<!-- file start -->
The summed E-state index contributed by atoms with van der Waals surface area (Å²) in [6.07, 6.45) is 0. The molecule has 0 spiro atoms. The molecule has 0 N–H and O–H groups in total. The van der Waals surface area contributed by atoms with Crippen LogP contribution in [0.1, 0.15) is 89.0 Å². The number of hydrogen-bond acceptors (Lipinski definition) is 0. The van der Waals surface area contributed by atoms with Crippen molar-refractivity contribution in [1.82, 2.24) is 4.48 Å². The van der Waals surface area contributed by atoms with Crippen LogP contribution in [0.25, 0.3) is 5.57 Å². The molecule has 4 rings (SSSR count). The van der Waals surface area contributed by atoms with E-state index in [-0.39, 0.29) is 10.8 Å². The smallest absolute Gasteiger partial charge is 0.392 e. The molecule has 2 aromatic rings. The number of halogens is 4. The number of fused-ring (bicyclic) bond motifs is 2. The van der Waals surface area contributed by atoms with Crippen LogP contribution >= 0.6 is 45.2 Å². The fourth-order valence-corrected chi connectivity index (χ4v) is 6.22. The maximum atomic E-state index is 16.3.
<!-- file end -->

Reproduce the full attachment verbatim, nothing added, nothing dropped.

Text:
The summed E-state index contributed by atoms with van der Waals surface area (Å²) in [6.07, 6.45) is 0. The molecule has 0 spiro atoms. The molecule has 0 N–H and O–H groups in total. The van der Waals surface area contributed by atoms with Crippen LogP contribution in [0.1, 0.15) is 89.0 Å². The number of hydrogen-bond acceptors (Lipinski definition) is 0. The van der Waals surface area contributed by atoms with Crippen molar-refractivity contribution in [1.82, 2.24) is 4.48 Å². The van der Waals surface area contributed by atoms with Crippen LogP contribution in [0.25, 0.3) is 5.57 Å². The molecule has 4 rings (SSSR count). The van der Waals surface area contributed by atoms with E-state index in [-0.39, 0.29) is 10.8 Å². The smallest absolute Gasteiger partial charge is 0.392 e. The molecule has 2 aromatic rings. The number of halogens is 4. The number of fused-ring (bicyclic) bond motifs is 2. The van der Waals surface area contributed by atoms with Crippen LogP contribution >= 0.6 is 45.2 Å². The fourth-order valence-corrected chi connectivity index (χ4v) is 6.22. The maximum atomic E-state index is 16.3.